Upright pianos and digital pianos are both popular choices for those who want the pleasure of owning a fine piano, but just don’t yet have the space or the time needed to properly care for a grand. Frankly, either choice would going to be a good one. Whether it’s for a musician’s home studio, or for children looking to learn, or simply for the joy of live music at your disposal, these are both great choices.
Which is the better choice depends on what you’re looking for in terms of sound, feel, and long-term value. The short version is, you can do more with digital, but an upright piano is a much better investment.
It’s more complex than that, of course, so, we’ve got a quick guide to the benefits and drawbacks of both!
Digital Pianos vs Upright Pianos
The Advanced Features Of A Digital Piano
“Digital Pianos” are, of course, really more like specialized keyboard synthesizers. They use recorded samples of actual pianos, triggered along with your key-presses. This brings plenty of advantages for both recording artists and learners – headphones are an option, as are the standard range of electronic hookups for digital recording studios.
Also, being digital, they come with a range of sound options, and can recreate a wide range of different keyboard instruments. Unlike standard synthesizers, however, the emphasis is solely on pianos, so they offer a much more accurate sound than a regular synth.
On the other hand, except at the highest end, you won’t find a digital piano that can exactly recreate a piano. Some can do an impressively good job, but most won’t fool a trained ear. Whether this matters depends on who you perform for – they’re great for stage shows, but perhaps not concert halls.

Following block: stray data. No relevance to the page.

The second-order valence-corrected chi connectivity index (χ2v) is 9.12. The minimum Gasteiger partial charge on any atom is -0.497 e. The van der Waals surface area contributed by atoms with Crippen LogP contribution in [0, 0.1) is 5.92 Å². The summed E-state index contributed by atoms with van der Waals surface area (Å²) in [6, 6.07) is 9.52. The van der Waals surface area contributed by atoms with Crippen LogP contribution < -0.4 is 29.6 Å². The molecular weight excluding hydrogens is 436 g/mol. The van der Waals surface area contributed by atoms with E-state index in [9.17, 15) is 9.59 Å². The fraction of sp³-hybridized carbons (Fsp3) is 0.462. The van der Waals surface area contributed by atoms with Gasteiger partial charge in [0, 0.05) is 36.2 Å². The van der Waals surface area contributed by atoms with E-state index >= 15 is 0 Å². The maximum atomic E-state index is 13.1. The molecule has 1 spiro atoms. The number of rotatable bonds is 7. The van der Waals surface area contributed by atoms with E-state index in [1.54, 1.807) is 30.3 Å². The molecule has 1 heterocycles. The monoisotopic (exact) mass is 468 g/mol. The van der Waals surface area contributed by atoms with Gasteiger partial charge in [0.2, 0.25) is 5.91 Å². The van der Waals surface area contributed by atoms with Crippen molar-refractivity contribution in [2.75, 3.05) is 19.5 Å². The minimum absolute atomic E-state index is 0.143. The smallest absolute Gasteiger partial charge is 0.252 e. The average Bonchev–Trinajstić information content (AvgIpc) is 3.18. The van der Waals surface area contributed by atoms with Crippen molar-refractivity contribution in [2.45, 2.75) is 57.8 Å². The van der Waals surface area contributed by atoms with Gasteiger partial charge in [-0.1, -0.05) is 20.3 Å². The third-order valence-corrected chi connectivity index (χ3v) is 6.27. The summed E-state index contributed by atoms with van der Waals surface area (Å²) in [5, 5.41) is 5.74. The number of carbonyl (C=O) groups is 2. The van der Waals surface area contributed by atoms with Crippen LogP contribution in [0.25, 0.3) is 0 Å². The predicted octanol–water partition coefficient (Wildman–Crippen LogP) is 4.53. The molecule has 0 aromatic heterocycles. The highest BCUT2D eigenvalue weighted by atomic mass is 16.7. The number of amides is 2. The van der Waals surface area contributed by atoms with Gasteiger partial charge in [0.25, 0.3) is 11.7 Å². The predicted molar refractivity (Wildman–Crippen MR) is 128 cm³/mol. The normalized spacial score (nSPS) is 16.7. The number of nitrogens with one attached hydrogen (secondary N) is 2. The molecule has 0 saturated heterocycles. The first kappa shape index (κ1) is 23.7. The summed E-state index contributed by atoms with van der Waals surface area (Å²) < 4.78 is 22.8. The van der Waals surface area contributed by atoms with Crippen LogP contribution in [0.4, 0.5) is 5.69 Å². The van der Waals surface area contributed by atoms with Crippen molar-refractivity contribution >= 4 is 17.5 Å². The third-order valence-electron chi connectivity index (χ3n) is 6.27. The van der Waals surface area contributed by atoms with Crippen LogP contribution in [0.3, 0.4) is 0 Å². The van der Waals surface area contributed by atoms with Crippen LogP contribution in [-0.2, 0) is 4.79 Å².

Finally, it’s worth mention that they’re much less heavy than any “true” piano you could buy. Digital pianos are usually easy to transport, and can be taken from studio to stage with little trouble.
The Classic Appeal Of An Upright Piano
Now, if you’re looking for lasting value, and a piano that will double as a piece of art for years to come, there’s a lot to be said for an upright piano.
Uprights today feature sounds that are often nearly as warm and broad as that of a true grand piano, especially some of the taller models. Being constructed of solid wood and metal, an upright will last for decades with proper upkeep. That upkeep, of course, is also easier than with a digital model. Quality piano repair services are still more affordable than microelectronic repair.
Uprights also hold their value much better. Digital pianos depreciate quickly, due to new models coming out every few years, but an upright piano will remain a valuable and beautiful asset for years to come.
So, an upright isn’t a mere “starter piano” – it could easily become an heirloom all by itself.
Uprights are also best for learning environments, such as schools or home studios. Besides offering a great combination of big sound with a small footprint, uprights still offer a genuine piano key action. Digital models often cannot recreate the feel of a true piano action, which makes uprights ultimately better to learn on.
Two Great Choices For New Piano-Buyers
Whichever you pick, either a digital or an upright piano can stay with you and your family for years come, providing great music the whole way. Just tell us what you’re looking for, and we’ll find the perfect piano for you!
So, which did you learn on? A digital piano, or an authentic one?